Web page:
# FSM to Kripke

Let's start with the FSM → Kripke transformation. That's slide 8 in the Transition System chapter.

State variables: Each of the new Kripke states represents an FSM state, an input and an output. Simplified speaking, the FSM states variable, FSM input variables and FSM output variables together become the new Kripke state variables.

Transitions: A Kripke states inherits those transitions of the corresponding FSM state that have the input and output variables of the new Kripke state. It is important that the transitions get copied multiple times as we don't know anything about the input and output variables of the successor state.

Example: FSM state {q} has a transition with input a, output o to {p}.

Then the state {q,a,o} gets four transitions going to the four states {p}, {p,a}, {p,o}, {p,a,o}.

Now we only need to talk about the initial states. The initial states of the Kripke structure are those states that correspond to initial states of the FSM. There are two things to take care of:

- Each initial FSM is represented by multiple initial states of the Kripke structure (with different values for input and output)
- We remove initial states of the Kripke structure that have no outgoing transitions (deadends)

# Symbolic FSM to FSM diagram

The symbolic representation is discussed on slide 54. The symbolic representation consists of two formulas. One described the transitions and one the initial states. Each state in the diagram represents one valuation of the state variables. So if your states variables are p and q, you get the states {}, {p}, {q}, {p,q}. In the transition formula, we also have input variables (in your example a), and output variables (in your example o). Then we also have the variables for the successor (vulgo: right side) states. In your example, they are p', q' (or as the online tool would say: next(p), next(q)).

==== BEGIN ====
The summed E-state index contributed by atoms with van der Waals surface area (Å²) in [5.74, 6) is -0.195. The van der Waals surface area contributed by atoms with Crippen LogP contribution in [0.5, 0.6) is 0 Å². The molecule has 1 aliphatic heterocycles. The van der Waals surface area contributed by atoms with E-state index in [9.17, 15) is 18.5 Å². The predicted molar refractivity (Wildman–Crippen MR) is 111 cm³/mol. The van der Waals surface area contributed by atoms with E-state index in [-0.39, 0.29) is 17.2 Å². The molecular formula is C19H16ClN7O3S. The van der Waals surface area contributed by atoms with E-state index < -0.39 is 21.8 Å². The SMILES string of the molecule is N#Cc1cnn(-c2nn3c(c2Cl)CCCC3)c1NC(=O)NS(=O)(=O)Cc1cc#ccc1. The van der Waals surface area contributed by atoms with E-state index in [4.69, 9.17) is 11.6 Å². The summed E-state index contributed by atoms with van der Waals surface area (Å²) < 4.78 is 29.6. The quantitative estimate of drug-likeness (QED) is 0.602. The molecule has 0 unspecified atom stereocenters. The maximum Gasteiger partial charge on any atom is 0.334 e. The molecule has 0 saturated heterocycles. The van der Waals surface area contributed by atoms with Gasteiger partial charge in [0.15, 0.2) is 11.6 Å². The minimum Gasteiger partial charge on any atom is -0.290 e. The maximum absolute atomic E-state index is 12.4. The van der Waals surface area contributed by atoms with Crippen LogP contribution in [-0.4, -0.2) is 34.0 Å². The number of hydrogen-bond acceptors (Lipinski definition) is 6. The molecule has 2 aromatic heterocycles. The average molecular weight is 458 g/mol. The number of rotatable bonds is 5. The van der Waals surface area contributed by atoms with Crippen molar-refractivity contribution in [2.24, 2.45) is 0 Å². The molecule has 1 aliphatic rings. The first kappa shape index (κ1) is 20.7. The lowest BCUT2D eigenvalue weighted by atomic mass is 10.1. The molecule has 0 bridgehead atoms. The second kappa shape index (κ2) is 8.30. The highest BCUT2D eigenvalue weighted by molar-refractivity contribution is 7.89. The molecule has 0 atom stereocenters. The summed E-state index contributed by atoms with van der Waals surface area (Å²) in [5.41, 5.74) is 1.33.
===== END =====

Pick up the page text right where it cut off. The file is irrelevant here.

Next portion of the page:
Let's look at your example:

R = !(next(p)&next(q)->(a|o)&(q|p)) = …

For better readability, we replace the negated implication and apply De Morgan:

… = next(p)&next(q) & !((a|o)&(q|p)) = next(p)&next(q) & ( !(a|o) | !(q|p) ) = next(p)&next(q) & ( (!a & !o) | (!q & !p) ) = …

Now we multiply out

= (next(p) & next(q) & !a & !o) | (next(p)&next(q) & !q & !p)

Let's look at for example at the valuation with p, q, next(p), next(q) true and a, o false. We don't satisfy the right co-clause but we do satisfy the left co-clause. Great! So we know that there is a self-loop at {p,q} reading !a and outputting !o. Great!

We can continue reading the transition relation like that. All transitions lead to the state {p,q}. All of the four states have this transition to {p,q} reading !a and outputting !o. From the state {} to {p,q} there are four transition, one for each possible valuation of a and o.

If we now knew the formula for the initial states, we could mark all states that correspond to a satisfying assignment as initial states.

## Source Code:

\documentclass[10pt,a4paper]{article}
\usepackage[utf8]{inputenc}
\usepackage{amsmath}
\usepackage{amsfonts}
\usepackage{amssymb}
\usepackage{tikz}
\usetikzlibrary{arrows,automata,positioning}
\begin{document}
\begin{tikzpicture}[shorten >=1pt,node distance=3cm,auto]
\tikzstyle{state}=[minimum size=1.2 cm,draw,shape=circle]
\node[state] (nix){$\{\}$};
\node[state, right of=nix] (p){$\{p\}$};
\node[state,below of=nix] (pq){$\{p,q\}$};
\node[state,right of=pq] (q){$\{q\}$};
\path[->]
(p) edge node {$\neg a, \neg o$} (pq)
(nix) edge node {$\ast$} (pq)
(pq) edge [loop left] node {$\neg a, \neg o$} (pq)
(q) edge node {$\neg a, \neg o$} (pq)
;
\end{tikzpicture}
\end{document}